Many of us in Minnesota use Google on a daily basis and news of the company reporting billions of dollars in revenue is nothing new. But after hearing the news that a $300,000 tax lien has been placed on the company, something just doesn't add up. A tax lien can be local, state or federal, meaning if a person or company does not pay taxes to the local, state or federal government it can place a lien on the taxpayer's property.
Tax controversy is a term that involves a contested matter with the Internal Revenue Service. The matter can be a civil or criminal matter and administrative or judicial. When dealing with the IRS there are a few truths, one being that CPAs are adept at preparing tax returns and are trained in auditing a company or business's financial statements with an eye toward benefitting the business owners. But if you are a taxpayer involved in a tax controversy you need qualified representation from a tax attorney.
Although it may appear that the acclaimed artist Prince has caught up on all his tax issues with the French government, his tax liabilities reportedly still exist in Minnesota. The Minnesota performer's attorney has filed a court notice stating the star had incorrectly assumed his previous managers submitted the necessary tax returns to the French after he performed there and he was not aware they hadn't until September. The issue came to light in July 2011 when officials from France informed the U.S. it wanted to review the artist's income tax liabilities for 2009 and 2010 claiming the artist had performed there during that period and owed back taxes. A summons was left at the artist's home in late March telling him to appear at an April meeting and to bring records of payments made to him or Paisley Park Enterprises from anyone in France.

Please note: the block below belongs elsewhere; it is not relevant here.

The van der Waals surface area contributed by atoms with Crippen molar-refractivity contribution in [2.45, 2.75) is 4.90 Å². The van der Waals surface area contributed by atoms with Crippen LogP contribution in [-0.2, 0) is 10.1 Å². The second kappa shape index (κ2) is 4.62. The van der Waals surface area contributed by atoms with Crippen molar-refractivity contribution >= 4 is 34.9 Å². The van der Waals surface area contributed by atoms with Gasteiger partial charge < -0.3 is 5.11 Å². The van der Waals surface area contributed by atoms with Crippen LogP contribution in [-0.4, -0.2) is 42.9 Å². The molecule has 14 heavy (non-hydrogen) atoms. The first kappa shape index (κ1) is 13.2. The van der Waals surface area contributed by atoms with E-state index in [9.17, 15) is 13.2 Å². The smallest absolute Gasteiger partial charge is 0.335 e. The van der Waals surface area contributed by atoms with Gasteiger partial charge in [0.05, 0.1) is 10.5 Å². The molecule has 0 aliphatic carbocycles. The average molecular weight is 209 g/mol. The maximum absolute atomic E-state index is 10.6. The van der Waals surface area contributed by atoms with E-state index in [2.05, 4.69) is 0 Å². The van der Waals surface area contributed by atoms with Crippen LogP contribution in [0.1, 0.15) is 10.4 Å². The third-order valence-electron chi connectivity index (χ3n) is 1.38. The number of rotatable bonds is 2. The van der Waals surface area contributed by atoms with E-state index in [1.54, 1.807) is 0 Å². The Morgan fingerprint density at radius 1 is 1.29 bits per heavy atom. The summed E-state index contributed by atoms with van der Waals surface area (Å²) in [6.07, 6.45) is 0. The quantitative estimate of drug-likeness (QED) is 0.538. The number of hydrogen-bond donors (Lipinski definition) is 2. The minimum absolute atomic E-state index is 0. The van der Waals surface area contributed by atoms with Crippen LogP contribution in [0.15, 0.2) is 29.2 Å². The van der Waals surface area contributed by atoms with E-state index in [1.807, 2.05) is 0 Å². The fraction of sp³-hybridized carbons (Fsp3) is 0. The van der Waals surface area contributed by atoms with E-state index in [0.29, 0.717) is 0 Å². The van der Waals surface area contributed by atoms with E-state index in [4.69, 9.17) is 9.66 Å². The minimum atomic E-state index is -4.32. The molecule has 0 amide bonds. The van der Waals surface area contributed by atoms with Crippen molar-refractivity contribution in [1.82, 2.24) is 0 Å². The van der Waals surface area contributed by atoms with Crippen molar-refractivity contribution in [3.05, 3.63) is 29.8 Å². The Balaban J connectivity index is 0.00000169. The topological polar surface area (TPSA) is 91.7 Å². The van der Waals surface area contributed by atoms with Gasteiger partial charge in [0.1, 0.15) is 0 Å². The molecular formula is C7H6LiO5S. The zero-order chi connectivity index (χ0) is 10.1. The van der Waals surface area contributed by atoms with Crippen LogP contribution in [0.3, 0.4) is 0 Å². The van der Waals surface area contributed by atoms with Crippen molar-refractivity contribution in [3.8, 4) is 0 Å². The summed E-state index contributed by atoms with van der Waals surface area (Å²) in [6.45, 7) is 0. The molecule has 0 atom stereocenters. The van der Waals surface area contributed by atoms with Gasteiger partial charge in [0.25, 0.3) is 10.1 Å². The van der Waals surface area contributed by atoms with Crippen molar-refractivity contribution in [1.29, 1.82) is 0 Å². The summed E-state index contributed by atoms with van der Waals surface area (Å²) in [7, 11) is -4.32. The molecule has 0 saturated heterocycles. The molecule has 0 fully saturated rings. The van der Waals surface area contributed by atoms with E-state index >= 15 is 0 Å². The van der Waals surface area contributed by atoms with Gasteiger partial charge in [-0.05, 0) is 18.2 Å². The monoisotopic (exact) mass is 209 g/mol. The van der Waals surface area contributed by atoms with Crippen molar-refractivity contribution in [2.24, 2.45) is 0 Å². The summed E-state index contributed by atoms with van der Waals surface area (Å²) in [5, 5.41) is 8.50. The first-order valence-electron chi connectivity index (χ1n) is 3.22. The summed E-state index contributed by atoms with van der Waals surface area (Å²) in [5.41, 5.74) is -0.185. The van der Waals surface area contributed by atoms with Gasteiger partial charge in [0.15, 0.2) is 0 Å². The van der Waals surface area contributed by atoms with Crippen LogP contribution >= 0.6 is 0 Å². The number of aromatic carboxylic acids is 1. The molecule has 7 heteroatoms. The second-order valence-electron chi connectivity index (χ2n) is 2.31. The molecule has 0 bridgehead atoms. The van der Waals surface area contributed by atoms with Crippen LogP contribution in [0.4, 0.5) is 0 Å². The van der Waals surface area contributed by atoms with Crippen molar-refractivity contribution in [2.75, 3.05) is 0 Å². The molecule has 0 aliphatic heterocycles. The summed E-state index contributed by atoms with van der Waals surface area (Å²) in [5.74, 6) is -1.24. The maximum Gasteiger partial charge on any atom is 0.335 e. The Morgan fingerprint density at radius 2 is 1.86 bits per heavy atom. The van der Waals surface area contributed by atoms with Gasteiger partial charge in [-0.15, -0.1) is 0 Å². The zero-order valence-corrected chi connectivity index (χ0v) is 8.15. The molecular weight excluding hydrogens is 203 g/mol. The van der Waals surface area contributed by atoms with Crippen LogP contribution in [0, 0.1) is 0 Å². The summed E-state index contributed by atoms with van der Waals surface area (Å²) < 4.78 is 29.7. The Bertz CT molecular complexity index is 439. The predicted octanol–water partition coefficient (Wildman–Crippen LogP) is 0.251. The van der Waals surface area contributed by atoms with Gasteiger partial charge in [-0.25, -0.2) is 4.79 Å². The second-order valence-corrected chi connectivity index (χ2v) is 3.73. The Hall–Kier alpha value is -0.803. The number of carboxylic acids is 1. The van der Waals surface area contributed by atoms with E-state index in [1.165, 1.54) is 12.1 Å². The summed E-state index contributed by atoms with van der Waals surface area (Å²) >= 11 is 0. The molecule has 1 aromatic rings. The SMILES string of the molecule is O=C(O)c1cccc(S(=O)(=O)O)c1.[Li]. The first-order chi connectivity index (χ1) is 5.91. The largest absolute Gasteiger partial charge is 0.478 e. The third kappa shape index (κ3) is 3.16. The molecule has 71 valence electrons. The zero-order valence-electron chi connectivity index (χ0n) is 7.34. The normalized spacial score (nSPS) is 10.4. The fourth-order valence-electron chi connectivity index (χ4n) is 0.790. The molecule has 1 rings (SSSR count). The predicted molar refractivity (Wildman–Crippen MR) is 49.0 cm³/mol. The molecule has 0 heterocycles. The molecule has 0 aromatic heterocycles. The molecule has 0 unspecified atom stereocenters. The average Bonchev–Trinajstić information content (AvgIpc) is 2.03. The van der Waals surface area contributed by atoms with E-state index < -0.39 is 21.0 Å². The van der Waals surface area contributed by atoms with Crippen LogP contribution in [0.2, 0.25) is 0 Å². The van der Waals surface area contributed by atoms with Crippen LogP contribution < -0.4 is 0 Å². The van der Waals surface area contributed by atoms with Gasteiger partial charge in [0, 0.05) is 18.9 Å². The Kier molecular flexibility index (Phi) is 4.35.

It was not stated how the Internal Revenue Service made its determination, but it was somehow determined that a 51-year-old accounting director for the Archdiocese of St. Paul and Minneapolis stole $670,000 from the archdiocese and used the money for personal purposes. He has been accused of filing false tax returns and tax evasion.
What our Minneapolis readers probably believe is that when a legal precedent-setting case is decided, that it affects laws and law enforcement moving forward. There are dozens, perhaps hundreds of cases such as this -- the most notable perhaps being Roe v. Wade, or the ruling which led to the Miranda warning.
Those of us in Minnesota who have been to school (and who hasn't) remember that when you miss a deadline for getting a paper turned in, that your grade suffers accordingly. Your teacher was not happy. Your parents were not happy. You did not get the "A" that you so richly deserved.
For those of us in Minnesota who don't deal with taxes on an everyday basis, we can sometimes become confused regarding all the different types of taxes that exist. Federal income tax, state income tax, property tax, capital gains tax, unemployment tax, sales tax, franchise tax, excise tax and deed transfer tax -- to name a few.
About 60,000 people work in Minnesota and live in Wisconsin --primarily in the Hudson area. About 20,000 people work in Wisconsin and live in Minnesota --primarily in the Winona area. Recently these people have been filing two sets of income tax returns each year, one for each state, due to the breakdown in the reciprocity agreement.
Normally when one thinks of tax fraud, one thinks of big crooked deals cooked up by shady characters. One doesn't think of a 52-year-old woman in Duluth misstating her income by less than $7,000 over four separate tax years.
Minnesota is home to a significant Native American population and several reservations and Indian-run casinos. If you are confused as to how tribal lands and income relates to the Internal Revenue Service, you're not alone. According to a recent news article, not even the IRS may be clear on what they can and cannot tax.